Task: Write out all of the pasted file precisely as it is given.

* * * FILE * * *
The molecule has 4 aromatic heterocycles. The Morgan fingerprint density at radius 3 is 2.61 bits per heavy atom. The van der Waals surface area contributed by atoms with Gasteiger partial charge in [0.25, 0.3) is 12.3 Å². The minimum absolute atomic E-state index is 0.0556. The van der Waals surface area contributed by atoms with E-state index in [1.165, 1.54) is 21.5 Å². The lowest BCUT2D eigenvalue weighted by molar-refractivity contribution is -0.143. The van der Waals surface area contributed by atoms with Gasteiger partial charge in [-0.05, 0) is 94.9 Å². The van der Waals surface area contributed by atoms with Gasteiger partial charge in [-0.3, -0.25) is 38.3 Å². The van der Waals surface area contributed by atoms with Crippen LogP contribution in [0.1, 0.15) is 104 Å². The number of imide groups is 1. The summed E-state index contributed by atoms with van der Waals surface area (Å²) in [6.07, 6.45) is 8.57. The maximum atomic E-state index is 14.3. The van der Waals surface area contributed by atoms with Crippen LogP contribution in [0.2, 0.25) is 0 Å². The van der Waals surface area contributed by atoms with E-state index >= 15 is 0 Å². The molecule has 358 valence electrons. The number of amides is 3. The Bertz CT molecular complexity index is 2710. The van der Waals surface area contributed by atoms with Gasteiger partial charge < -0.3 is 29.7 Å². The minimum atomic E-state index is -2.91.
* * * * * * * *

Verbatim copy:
The molecule has 4 aromatic heterocycles. The Morgan fingerprint density at radius 3 is 2.61 bits per heavy atom. The van der Waals surface area contributed by atoms with Gasteiger partial charge in [0.25, 0.3) is 12.3 Å². The minimum absolute atomic E-state index is 0.0556. The van der Waals surface area contributed by atoms with E-state index in [1.165, 1.54) is 21.5 Å². The lowest BCUT2D eigenvalue weighted by molar-refractivity contribution is -0.143. The van der Waals surface area contributed by atoms with Gasteiger partial charge in [-0.05, 0) is 94.9 Å². The van der Waals surface area contributed by atoms with Gasteiger partial charge in [-0.3, -0.25) is 38.3 Å². The van der Waals surface area contributed by atoms with Crippen LogP contribution in [0.1, 0.15) is 104 Å². The number of imide groups is 1. The summed E-state index contributed by atoms with van der Waals surface area (Å²) in [6.07, 6.45) is 8.57. The maximum atomic E-state index is 14.3. The van der Waals surface area contributed by atoms with Crippen LogP contribution in [0.2, 0.25) is 0 Å². The van der Waals surface area contributed by atoms with E-state index >= 15 is 0 Å². The molecule has 358 valence electrons. The number of amides is 3. The Bertz CT molecular complexity index is 2710. The van der Waals surface area contributed by atoms with Gasteiger partial charge < -0.3 is 29.7 Å². The minimum atomic E-state index is -2.91.